Germany's strong focus on the quality of its workforce, the loyalty between company and employees and the inclination to think ahead has yielded the lowest unemployment rate the European powerhouse has seen in the last two decades.
This article accompanies HR in a Turbulent EU.
The financial debt crisis in Europe continues to worsen, as does the unemployment rate. In May 2012, unemployment rose to 11.1 percent, the highest since the euro was established in 1999, far worse than the U.S unemployment rate of approximately 8 percent. While the labor market in the Eurozone is still suffering and appearing to worsen, Germany's economy has remained resilient and has one of the lowest unemployment rates on the continent.
When the financial crisis started in 2007, the German government reacted immediately. It offered companies support, such as attractive financial benefits if they did not lay off employees and create a more long-term strategy in talent retention. Employees were given fewer hours or even none at all for a limited but set period of time. The German federal labor agency, Bundesagentur für Arbeit, then paid compensatory payments in addition to the remaining salaries or unemployment benefits.
If the employer invested to qualification and development programs, the German federal labor agency would cover the additional cost for the social insurance, which is the German version of social security and unemployment benefits, for the duration of the work time reduction ? fostering the education of the workforce. For example, employer and employees could agree to reduce the work time to zero hours and use it for development and training instead, still leaving the employees with 60 percent to 67 percent of their last net salary.
This program has been one of the reasons why Germany managed the crisis better than most other European countries. The program enabled German companies not only to retain their qualified employees and talents during times when employees were laid off in other countries, but also enabled the companies to better position their employees after the crisis ended. A survey done by Forsa during the height of the crisis found that 56 percent of German companies did not cut their development budgets, while 12 percent even increased it. Another survey conducted by the temporary workforce leasing company Randstad asked HR managers how they dealt with the crisis. More than 40 percent of respondents stated that they used reduced work time to secure workplaces instead of laying off employees. Qualifying activities and trainings were ranked third among the surveyed companies to use work time more flexibly.
These findings show the strong German focus on the quality of the workforce, the loyalty between company and employees and the inclination to think ahead. With only 2.85 million unemployed workers, the rate in Germany is now 6.7 percent -- the lowest Germany has seen in the last two decades.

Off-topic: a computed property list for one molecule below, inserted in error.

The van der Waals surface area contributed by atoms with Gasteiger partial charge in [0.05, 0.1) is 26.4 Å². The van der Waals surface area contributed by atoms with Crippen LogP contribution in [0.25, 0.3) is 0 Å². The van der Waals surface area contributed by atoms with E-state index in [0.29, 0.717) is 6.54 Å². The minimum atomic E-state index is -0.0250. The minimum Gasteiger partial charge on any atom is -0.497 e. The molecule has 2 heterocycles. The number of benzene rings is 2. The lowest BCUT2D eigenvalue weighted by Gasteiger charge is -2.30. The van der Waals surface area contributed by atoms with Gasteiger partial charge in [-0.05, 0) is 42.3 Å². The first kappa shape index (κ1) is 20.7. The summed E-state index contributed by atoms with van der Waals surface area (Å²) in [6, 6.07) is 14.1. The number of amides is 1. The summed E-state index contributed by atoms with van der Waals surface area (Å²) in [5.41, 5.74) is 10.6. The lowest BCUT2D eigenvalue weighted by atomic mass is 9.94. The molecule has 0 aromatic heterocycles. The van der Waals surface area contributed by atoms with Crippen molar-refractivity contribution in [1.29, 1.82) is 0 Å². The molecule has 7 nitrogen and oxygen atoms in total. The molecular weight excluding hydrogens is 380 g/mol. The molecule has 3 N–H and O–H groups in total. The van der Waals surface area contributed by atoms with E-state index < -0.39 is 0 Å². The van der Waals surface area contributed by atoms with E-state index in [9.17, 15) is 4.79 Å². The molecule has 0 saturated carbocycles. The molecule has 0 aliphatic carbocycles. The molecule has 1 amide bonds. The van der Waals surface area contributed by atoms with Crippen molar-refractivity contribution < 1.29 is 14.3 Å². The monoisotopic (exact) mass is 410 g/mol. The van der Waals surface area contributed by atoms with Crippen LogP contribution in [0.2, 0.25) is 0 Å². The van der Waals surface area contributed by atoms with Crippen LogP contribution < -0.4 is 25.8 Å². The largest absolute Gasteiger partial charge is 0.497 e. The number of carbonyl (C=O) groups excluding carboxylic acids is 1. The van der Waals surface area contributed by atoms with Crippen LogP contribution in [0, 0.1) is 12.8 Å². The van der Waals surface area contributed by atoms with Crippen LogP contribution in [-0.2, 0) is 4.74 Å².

Overall, the German government offers financial support from various institutions. For example, the program WeGebAU, which launched in 2006, pays between 25 percent and 80 percent of the training and development cost of lower qualified or elderly workers. The European Social Fund is devoted to promoting employment in the EU, helping member states make Europe's workforce and companies better equipped to face new, global challenges. In Germany alone the ESF spends about $1.5 billion per year for various development and training programs.
The demographic trends in the Western world ought to have been worrying companies for years. Laying off employees in times when talent, and specialists, in particular, are in short supply has negative long-term effects. This case is especially true as those employees who leave first are normally the high performers who have the best opportunities in the market. Keeping the focus on employee education has led to almost stable engagement levels that have even started to rise slowly in Germany today.
Engagement refers to people speaking positively about their organization, whether they want to remain a part of it and the extent to which they are willing to exert extra effort to contribute to business success. Based on an Aon Hewitt global analysis of more than 3,100 companies and 9.7 million employees across a broad range of company sizes and industries, engagement levels are stabilizing globally, but are still shifting across regions and countries. For the fourth consecutive year, globally -- as well as across all regions -- career opportunities have remained the top driver for positively impacting engagement, followed by recognition, organization reputation, communication and managing performance. Based on these findings, programs in Germany have hit exactly the right spot to meet both the companies' and employees' needs.
Employers in other European countries have different and sometimes broad statutory responsibilities to invest in the training of employees, showing that the Germans aren't alone in recognizing its importance. The current crisis states are restricted to conserving their money, but without investing in their workforces, these countries will not be able to recover properly. Strong national political maneuvers are required to support companies and employees in equal measure. While investing in talent is not a one-size-fits-all model for Europe, Germany has paved the way with a strong and effective program.
Wolf-Bertram von Bismarck is the EMEA talent practice leader at Aon Hewitt.